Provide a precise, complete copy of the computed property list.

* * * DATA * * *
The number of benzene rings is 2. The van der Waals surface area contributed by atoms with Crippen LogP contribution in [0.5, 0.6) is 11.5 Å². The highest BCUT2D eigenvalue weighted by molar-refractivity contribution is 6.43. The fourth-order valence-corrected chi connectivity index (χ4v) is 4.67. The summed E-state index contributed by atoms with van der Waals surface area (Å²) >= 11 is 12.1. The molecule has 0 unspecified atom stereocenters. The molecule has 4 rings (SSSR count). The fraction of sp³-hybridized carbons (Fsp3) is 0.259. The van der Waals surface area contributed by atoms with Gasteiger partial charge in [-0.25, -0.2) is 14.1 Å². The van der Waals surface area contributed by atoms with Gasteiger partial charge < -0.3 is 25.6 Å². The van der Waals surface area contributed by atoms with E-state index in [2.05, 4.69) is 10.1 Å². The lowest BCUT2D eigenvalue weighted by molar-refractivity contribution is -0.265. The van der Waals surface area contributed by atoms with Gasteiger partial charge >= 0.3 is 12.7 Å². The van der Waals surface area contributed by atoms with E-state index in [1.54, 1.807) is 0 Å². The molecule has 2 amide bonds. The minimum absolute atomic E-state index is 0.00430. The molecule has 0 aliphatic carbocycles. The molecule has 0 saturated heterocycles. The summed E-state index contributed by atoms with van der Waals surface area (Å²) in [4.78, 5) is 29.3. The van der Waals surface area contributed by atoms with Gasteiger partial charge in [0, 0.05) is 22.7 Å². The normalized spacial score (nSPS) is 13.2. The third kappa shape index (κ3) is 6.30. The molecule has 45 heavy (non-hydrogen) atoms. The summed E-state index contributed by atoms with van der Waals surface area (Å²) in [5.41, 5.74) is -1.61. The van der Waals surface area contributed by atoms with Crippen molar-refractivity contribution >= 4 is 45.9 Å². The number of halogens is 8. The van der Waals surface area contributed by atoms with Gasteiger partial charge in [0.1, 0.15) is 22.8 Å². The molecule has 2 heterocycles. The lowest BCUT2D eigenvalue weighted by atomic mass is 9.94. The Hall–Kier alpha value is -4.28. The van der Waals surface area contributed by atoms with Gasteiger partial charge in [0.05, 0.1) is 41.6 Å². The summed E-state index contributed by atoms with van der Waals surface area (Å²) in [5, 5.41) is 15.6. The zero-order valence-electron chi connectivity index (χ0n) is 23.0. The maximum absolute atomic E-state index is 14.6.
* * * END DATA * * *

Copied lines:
The number of benzene rings is 2. The van der Waals surface area contributed by atoms with Crippen LogP contribution in [0.5, 0.6) is 11.5 Å². The highest BCUT2D eigenvalue weighted by molar-refractivity contribution is 6.43. The fourth-order valence-corrected chi connectivity index (χ4v) is 4.67. The summed E-state index contributed by atoms with van der Waals surface area (Å²) >= 11 is 12.1. The molecule has 0 unspecified atom stereocenters. The molecule has 4 rings (SSSR count). The fraction of sp³-hybridized carbons (Fsp3) is 0.259. The van der Waals surface area contributed by atoms with Gasteiger partial charge in [-0.25, -0.2) is 14.1 Å². The van der Waals surface area contributed by atoms with Gasteiger partial charge < -0.3 is 25.6 Å². The van der Waals surface area contributed by atoms with E-state index in [2.05, 4.69) is 10.1 Å². The lowest BCUT2D eigenvalue weighted by molar-refractivity contribution is -0.265. The van der Waals surface area contributed by atoms with Gasteiger partial charge >= 0.3 is 12.7 Å². The van der Waals surface area contributed by atoms with E-state index in [1.54, 1.807) is 0 Å². The molecule has 2 amide bonds. The minimum absolute atomic E-state index is 0.00430. The molecule has 0 aliphatic carbocycles. The molecule has 0 saturated heterocycles. The summed E-state index contributed by atoms with van der Waals surface area (Å²) in [4.78, 5) is 29.3. The van der Waals surface area contributed by atoms with Gasteiger partial charge in [0, 0.05) is 22.7 Å². The normalized spacial score (nSPS) is 13.2. The third kappa shape index (κ3) is 6.30. The molecule has 45 heavy (non-hydrogen) atoms. The summed E-state index contributed by atoms with van der Waals surface area (Å²) in [5.41, 5.74) is -1.61. The van der Waals surface area contributed by atoms with Crippen molar-refractivity contribution >= 4 is 45.9 Å². The number of halogens is 8. The van der Waals surface area contributed by atoms with Gasteiger partial charge in [0.1, 0.15) is 22.8 Å². The molecule has 2 heterocycles. The lowest BCUT2D eigenvalue weighted by atomic mass is 9.94. The Hall–Kier alpha value is -4.28. The van der Waals surface area contributed by atoms with Gasteiger partial charge in [0.05, 0.1) is 41.6 Å². The summed E-state index contributed by atoms with van der Waals surface area (Å²) in [5, 5.41) is 15.6. The zero-order valence-electron chi connectivity index (χ0n) is 23.0. The maximum absolute atomic E-state index is 14.6.